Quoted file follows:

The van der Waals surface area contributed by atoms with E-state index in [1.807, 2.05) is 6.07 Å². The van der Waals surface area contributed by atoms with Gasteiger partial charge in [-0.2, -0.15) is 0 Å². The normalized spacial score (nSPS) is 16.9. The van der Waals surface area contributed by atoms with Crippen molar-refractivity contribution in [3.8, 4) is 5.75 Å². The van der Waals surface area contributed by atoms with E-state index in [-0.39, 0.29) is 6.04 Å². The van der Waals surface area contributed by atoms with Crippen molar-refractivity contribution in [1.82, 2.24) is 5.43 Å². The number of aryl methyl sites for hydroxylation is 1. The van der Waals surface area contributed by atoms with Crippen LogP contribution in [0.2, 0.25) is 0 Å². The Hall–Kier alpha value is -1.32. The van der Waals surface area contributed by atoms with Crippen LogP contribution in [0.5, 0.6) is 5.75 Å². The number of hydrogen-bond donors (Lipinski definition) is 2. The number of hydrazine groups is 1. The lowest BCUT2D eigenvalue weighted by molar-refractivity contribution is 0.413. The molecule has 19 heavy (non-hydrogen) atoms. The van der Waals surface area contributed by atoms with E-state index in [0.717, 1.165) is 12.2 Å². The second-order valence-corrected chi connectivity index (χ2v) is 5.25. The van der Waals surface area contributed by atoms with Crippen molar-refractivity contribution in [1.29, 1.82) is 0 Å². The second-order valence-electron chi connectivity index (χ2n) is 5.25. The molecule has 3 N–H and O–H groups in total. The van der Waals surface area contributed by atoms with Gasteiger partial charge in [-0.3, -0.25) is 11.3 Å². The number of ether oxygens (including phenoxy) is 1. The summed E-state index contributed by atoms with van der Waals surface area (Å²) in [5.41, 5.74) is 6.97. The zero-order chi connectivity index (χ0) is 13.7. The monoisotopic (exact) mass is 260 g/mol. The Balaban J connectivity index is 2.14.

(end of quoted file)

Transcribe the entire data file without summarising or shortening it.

The van der Waals surface area contributed by atoms with E-state index in [1.807, 2.05) is 6.07 Å². The van der Waals surface area contributed by atoms with Gasteiger partial charge in [-0.2, -0.15) is 0 Å². The normalized spacial score (nSPS) is 16.9. The van der Waals surface area contributed by atoms with Crippen molar-refractivity contribution in [3.8, 4) is 5.75 Å². The van der Waals surface area contributed by atoms with E-state index in [-0.39, 0.29) is 6.04 Å². The van der Waals surface area contributed by atoms with Crippen molar-refractivity contribution in [1.82, 2.24) is 5.43 Å². The number of aryl methyl sites for hydroxylation is 1. The van der Waals surface area contributed by atoms with Crippen LogP contribution in [0.2, 0.25) is 0 Å². The Hall–Kier alpha value is -1.32. The van der Waals surface area contributed by atoms with Crippen LogP contribution in [0.5, 0.6) is 5.75 Å². The number of hydrogen-bond donors (Lipinski definition) is 2. The number of hydrazine groups is 1. The lowest BCUT2D eigenvalue weighted by molar-refractivity contribution is 0.413. The molecule has 19 heavy (non-hydrogen) atoms. The van der Waals surface area contributed by atoms with E-state index in [0.717, 1.165) is 12.2 Å². The second-order valence-corrected chi connectivity index (χ2v) is 5.25. The van der Waals surface area contributed by atoms with Crippen molar-refractivity contribution in [1.29, 1.82) is 0 Å². The second-order valence-electron chi connectivity index (χ2n) is 5.25. The molecule has 3 N–H and O–H groups in total. The van der Waals surface area contributed by atoms with Gasteiger partial charge in [-0.3, -0.25) is 11.3 Å². The number of ether oxygens (including phenoxy) is 1. The summed E-state index contributed by atoms with van der Waals surface area (Å²) in [5.41, 5.74) is 6.97. The zero-order chi connectivity index (χ0) is 13.7. The monoisotopic (exact) mass is 260 g/mol. The Balaban J connectivity index is 2.14.